What is Parkinson's disease?
Parkinson's disease is a neurological disorder (relating to the nervous system) that affects the brain. It is progressive (gradually gets worse over time), and it happens when the cells that produce the brain chemical, dopamine, start to die off. Dopamine plays a key role in a number of our daily functions including movement, balance, memory, and cognition. After enough of these dopamine-producing cells die, the affected person starts to lose the ability to perform many of these functions.
Symptoms of Parkinson's
Parkinson's disease has many different symptoms but the four main symptoms are tremors, rigidity (stiffness), bradykinesia (slowness of movement), and postural instability (imbalance).
Some additional symptoms are listed below but it is important to note that everyone's experience with Parkinson's symptoms is different, both in terms of the number of symptoms experienced and the impact of these symptoms.
Other symptoms include apathy (reduced interest in doing things), depression, anxiety, pain, micrographia (when your handwriting gets smaller), reduced sense of smell, sleep problems, orthostatic hypotension (low blood pressure when standing), drooling, swallowing problems, hypomimia (reduced facial expression), trouble remembering things and cognitive difficulties.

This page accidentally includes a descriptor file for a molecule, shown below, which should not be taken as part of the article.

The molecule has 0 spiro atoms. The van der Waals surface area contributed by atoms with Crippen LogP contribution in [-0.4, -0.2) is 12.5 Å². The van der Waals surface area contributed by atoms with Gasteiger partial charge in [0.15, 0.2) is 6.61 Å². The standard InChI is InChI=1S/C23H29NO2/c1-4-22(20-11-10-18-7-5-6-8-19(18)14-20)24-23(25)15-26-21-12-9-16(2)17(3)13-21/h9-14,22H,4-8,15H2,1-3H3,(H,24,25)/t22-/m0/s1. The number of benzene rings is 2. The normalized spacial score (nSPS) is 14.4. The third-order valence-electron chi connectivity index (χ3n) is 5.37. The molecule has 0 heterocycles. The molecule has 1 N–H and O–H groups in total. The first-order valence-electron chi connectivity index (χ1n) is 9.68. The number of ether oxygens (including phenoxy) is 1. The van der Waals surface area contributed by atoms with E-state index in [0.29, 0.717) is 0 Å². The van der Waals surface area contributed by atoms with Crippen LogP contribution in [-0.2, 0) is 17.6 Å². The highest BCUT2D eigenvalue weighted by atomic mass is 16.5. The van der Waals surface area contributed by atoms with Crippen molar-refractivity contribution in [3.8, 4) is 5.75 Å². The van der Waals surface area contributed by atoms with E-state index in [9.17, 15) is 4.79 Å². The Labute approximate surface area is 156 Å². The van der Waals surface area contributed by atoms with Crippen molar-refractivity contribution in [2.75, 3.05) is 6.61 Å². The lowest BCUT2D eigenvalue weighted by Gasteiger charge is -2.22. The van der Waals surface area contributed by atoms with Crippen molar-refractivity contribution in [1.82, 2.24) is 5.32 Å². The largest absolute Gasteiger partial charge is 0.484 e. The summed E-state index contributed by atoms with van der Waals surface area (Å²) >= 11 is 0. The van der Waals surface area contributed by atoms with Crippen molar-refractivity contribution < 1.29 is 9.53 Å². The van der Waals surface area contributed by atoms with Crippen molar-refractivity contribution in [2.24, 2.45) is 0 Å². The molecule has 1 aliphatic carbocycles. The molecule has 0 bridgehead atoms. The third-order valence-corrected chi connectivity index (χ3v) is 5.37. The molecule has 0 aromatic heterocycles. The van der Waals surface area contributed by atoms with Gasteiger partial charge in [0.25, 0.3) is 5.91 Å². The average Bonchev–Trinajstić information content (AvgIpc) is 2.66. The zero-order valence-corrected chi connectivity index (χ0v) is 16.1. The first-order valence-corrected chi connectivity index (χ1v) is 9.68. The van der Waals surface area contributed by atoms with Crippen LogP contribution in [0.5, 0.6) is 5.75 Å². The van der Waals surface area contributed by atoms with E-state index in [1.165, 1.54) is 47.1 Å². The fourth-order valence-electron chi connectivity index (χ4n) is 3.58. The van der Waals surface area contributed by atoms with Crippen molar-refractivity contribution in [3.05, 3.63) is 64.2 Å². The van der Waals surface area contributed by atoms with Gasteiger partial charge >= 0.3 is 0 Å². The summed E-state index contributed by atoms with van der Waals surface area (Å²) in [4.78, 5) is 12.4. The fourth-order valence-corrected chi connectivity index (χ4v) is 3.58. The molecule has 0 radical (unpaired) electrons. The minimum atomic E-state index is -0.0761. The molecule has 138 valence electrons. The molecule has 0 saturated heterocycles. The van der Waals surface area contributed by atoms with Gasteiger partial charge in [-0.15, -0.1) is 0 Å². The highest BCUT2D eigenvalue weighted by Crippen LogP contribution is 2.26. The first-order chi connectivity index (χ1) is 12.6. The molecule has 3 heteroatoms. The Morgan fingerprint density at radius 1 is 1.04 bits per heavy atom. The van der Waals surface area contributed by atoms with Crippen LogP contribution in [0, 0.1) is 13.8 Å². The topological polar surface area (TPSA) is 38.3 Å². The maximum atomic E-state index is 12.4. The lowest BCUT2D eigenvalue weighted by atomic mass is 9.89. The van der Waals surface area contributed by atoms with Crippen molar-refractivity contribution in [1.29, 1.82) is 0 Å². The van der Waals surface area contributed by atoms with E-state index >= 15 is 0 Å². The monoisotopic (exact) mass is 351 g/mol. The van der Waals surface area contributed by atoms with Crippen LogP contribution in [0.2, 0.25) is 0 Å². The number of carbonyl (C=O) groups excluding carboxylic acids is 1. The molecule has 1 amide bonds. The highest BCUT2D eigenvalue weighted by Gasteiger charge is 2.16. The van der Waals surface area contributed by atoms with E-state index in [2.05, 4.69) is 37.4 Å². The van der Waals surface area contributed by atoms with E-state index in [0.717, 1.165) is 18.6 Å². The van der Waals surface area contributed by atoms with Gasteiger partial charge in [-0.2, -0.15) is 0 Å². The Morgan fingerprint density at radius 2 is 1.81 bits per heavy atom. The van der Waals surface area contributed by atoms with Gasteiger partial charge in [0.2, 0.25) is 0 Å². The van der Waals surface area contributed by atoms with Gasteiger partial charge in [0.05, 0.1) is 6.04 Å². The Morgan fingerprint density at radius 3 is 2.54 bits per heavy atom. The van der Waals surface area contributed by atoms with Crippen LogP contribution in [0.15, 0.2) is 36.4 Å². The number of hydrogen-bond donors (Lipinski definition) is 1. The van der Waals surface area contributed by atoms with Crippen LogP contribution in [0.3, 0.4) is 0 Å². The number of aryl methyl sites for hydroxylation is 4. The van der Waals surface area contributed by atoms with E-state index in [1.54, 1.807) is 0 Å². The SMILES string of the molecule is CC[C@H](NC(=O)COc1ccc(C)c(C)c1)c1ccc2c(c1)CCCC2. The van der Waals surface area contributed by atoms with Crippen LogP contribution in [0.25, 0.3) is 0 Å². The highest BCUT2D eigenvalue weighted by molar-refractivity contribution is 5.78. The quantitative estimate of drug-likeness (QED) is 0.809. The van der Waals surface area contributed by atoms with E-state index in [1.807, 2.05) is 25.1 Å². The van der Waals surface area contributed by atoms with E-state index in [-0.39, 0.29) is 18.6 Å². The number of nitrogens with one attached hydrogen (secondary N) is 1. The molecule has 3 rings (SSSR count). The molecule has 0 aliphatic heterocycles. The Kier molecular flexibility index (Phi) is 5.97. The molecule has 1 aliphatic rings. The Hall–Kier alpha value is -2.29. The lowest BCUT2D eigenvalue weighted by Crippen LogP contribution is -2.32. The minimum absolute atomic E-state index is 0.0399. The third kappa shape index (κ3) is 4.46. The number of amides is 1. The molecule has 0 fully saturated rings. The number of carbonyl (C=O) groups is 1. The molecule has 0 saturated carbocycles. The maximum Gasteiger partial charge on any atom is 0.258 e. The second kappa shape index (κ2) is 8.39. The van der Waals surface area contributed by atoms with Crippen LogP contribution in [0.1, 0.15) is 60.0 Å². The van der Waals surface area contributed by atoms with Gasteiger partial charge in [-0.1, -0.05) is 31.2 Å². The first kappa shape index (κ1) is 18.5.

As Parkinson's progresses, some people also experience hallucinations and/or develop dementia.
What causes Parkinson's?
While it is clearly understood that in Parkinson's disease, the nerve cells that produce dopamine become damaged or die; it remains unclear why this degeneration occurs in the first place. However, as scientists continue to research this area, they are seeing a link between both genetic (gene mutations) and environmental factors (like exposure to toxic chemicals), and the development of Parkinson's.
Who is likely to
The biggest risk factor for developing Parkinson's is age. Most of the people who get it are aged 60 or over, however anyone, male or female, including younger people, can develop Parkinson's.